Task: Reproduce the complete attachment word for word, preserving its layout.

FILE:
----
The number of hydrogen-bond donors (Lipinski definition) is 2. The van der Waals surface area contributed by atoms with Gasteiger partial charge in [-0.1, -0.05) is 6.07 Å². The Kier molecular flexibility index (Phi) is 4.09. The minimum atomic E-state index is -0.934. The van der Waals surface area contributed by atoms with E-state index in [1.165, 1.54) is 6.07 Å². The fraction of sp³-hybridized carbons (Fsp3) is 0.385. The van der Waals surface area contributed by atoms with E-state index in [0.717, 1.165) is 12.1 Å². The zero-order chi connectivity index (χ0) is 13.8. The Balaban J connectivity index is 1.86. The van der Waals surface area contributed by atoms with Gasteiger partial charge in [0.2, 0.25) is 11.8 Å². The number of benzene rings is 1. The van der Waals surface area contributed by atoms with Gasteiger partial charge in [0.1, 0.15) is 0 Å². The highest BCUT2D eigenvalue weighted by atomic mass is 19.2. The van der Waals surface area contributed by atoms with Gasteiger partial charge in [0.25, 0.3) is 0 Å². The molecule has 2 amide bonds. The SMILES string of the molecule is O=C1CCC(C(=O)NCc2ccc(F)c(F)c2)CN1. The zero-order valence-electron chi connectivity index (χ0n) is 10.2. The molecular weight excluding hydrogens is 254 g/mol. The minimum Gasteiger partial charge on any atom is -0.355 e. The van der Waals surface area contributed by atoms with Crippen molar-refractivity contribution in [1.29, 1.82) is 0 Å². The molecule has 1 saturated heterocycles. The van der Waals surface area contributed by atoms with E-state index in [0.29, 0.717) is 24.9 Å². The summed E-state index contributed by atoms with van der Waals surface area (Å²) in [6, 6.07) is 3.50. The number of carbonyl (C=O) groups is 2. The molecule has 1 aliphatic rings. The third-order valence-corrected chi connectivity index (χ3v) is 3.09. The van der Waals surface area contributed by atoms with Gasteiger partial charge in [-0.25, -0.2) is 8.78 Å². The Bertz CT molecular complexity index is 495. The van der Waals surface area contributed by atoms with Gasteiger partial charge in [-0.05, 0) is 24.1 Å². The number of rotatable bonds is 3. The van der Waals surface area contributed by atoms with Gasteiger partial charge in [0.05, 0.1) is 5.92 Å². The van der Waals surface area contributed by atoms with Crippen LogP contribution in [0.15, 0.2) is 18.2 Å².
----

The number of hydrogen-bond donors (Lipinski definition) is 2. The van der Waals surface area contributed by atoms with Gasteiger partial charge in [-0.1, -0.05) is 6.07 Å². The Kier molecular flexibility index (Phi) is 4.09. The minimum atomic E-state index is -0.934. The van der Waals surface area contributed by atoms with E-state index in [1.165, 1.54) is 6.07 Å². The fraction of sp³-hybridized carbons (Fsp3) is 0.385. The van der Waals surface area contributed by atoms with E-state index in [0.717, 1.165) is 12.1 Å². The zero-order chi connectivity index (χ0) is 13.8. The Balaban J connectivity index is 1.86. The van der Waals surface area contributed by atoms with Gasteiger partial charge in [0.2, 0.25) is 11.8 Å². The number of benzene rings is 1. The van der Waals surface area contributed by atoms with Gasteiger partial charge in [0.1, 0.15) is 0 Å². The highest BCUT2D eigenvalue weighted by atomic mass is 19.2. The van der Waals surface area contributed by atoms with Gasteiger partial charge in [0.25, 0.3) is 0 Å². The molecule has 2 amide bonds. The SMILES string of the molecule is O=C1CCC(C(=O)NCc2ccc(F)c(F)c2)CN1. The zero-order valence-electron chi connectivity index (χ0n) is 10.2. The molecular weight excluding hydrogens is 254 g/mol. The minimum Gasteiger partial charge on any atom is -0.355 e. The van der Waals surface area contributed by atoms with Crippen molar-refractivity contribution in [1.29, 1.82) is 0 Å². The molecule has 1 saturated heterocycles. The van der Waals surface area contributed by atoms with E-state index in [0.29, 0.717) is 24.9 Å². The summed E-state index contributed by atoms with van der Waals surface area (Å²) in [6, 6.07) is 3.50. The number of carbonyl (C=O) groups is 2. The molecule has 1 aliphatic rings. The third-order valence-corrected chi connectivity index (χ3v) is 3.09. The van der Waals surface area contributed by atoms with Gasteiger partial charge in [-0.25, -0.2) is 8.78 Å². The Bertz CT molecular complexity index is 495. The van der Waals surface area contributed by atoms with Gasteiger partial charge in [-0.05, 0) is 24.1 Å². The number of rotatable bonds is 3. The van der Waals surface area contributed by atoms with Gasteiger partial charge in [0.05, 0.1) is 5.92 Å². The van der Waals surface area contributed by atoms with Crippen LogP contribution in [0.15, 0.2) is 18.2 Å².